Lobbyists gamble with a million for casinos

PAUL – Groups and companies with a stake in this year’s gambling debate at the Capitol combined to spend more than $1 million on lobbying, and Caesars Entertainment Inc. was by far the highest roller.

But being the biggest spender doesn’t ensure success. Despite devoting $636,000 to the effort, the Las Vegas-based Caesars failed to make much headway in its bid to put a private casino near the Mall of America.

The owners of the Canterbury Park horse racing track put $78,500 toward lobbying for slot machine privileges at the Shakopee track. They had the backing of the Republican-led House but didn’t get very far in the Democratic-controlled Senate.

Interests backing expanded gambling outspent those trying to maintain the American Indian monopoly on casino ownership by more than 2 to 1. Together, the main tribal groups spent more than $320,000.

The spending is documented in reports filed this month with the Campaign Finance and Public Disclosure Board. The reports cover lobbying expenses from January through May and account for things like advertising, phone calls, travel and preparation of materials. But these reports offer further proof of mounting pressure on the tribes. Some lawmakers and Gov. Tim Pawlenty, a longtime opponent of expanded gambling, want them to share their profits with the state. Pawlenty hasn’t ruled out proposals that would open the market to private companies willing to give the state a cut.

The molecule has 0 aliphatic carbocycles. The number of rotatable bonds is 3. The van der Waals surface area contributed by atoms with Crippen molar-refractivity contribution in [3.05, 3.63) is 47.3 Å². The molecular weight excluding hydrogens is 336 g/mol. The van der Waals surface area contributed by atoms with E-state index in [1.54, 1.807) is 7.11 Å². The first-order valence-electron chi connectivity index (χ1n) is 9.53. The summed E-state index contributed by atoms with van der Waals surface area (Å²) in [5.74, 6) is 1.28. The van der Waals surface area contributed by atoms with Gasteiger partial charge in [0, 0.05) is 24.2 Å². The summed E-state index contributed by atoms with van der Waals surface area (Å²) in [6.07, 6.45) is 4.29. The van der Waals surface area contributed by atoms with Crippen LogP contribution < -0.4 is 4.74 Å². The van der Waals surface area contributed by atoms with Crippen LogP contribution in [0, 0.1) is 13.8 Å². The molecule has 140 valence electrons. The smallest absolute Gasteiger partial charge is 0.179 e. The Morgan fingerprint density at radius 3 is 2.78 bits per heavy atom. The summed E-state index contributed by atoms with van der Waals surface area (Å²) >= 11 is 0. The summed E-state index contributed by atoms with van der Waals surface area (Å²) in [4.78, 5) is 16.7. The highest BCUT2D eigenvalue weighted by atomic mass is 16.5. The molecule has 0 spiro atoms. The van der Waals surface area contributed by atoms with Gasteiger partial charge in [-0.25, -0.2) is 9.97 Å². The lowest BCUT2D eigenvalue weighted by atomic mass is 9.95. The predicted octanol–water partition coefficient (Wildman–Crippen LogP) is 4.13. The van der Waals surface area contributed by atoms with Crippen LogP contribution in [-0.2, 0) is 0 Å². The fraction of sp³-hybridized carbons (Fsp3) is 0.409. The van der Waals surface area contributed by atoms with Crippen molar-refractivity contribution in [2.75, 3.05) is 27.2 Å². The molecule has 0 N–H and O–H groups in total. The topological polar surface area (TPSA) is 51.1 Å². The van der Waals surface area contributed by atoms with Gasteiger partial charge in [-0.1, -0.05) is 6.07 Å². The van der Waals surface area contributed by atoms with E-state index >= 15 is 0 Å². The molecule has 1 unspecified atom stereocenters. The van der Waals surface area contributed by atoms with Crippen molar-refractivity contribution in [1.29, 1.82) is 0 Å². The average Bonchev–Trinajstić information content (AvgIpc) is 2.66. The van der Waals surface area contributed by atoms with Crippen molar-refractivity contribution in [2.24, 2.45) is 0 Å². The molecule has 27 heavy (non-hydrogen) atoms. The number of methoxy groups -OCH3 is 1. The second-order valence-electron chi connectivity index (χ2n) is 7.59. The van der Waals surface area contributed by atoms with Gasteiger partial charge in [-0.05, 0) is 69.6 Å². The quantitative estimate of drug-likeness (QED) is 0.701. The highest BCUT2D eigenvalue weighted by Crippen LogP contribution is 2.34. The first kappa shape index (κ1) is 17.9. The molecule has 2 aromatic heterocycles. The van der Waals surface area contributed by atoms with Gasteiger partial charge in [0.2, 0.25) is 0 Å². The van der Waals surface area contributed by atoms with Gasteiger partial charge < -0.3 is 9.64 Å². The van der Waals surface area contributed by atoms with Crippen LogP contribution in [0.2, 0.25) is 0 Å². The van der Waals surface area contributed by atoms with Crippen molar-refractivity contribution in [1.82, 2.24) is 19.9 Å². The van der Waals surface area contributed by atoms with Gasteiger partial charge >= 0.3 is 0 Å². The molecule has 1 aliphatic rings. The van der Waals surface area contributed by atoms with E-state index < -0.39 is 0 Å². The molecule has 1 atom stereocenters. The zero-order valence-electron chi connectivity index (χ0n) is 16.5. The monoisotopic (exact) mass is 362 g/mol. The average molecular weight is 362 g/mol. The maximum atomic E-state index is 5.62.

That helps explain why Caesars is waging such an aggressive fight.

Robert Stewart, senior vice president of corporate communications, offered no regrets for Caesar spending as much as it did. He contends the state would benefit from a private casino through hundreds of jobs and millions of dollars a year in new tax revenue.

Rep. Ann Lenczewski, DFL-Bloomington, is fighting to keep Caesars from building in her area. She was astounded by the company’s lobbying bill and said it’s a sign of the daunting challenge opponents like her face.

“I don’t have the financial tools that they do,” she said. “My district has been polled, it’s been mailed things, there’s been literature dropped, there are lawn signs. As far as head-to-head money, I can’t do that.”

Other groups with a strong lobbying presence this year included:

The Minnesota Twins, which spent $212,450 during the five months in search of a new stadium. Separately, a Minneapolis development group calling itself Twinsville devoted $34,430 to the effort.

The Minnesota Chamber of Commerce, which lobbies on business issues, reported $73,840 in expenses.

The Minnesota Family Council put $71,370 into lobbying, most notably for a constitutional amendment to ban gay marriage.

The Northstar Corridor Development Authority, which represents various local governments seeking a commuter rail line between Minneapolis and Big Lake, spent $36,350..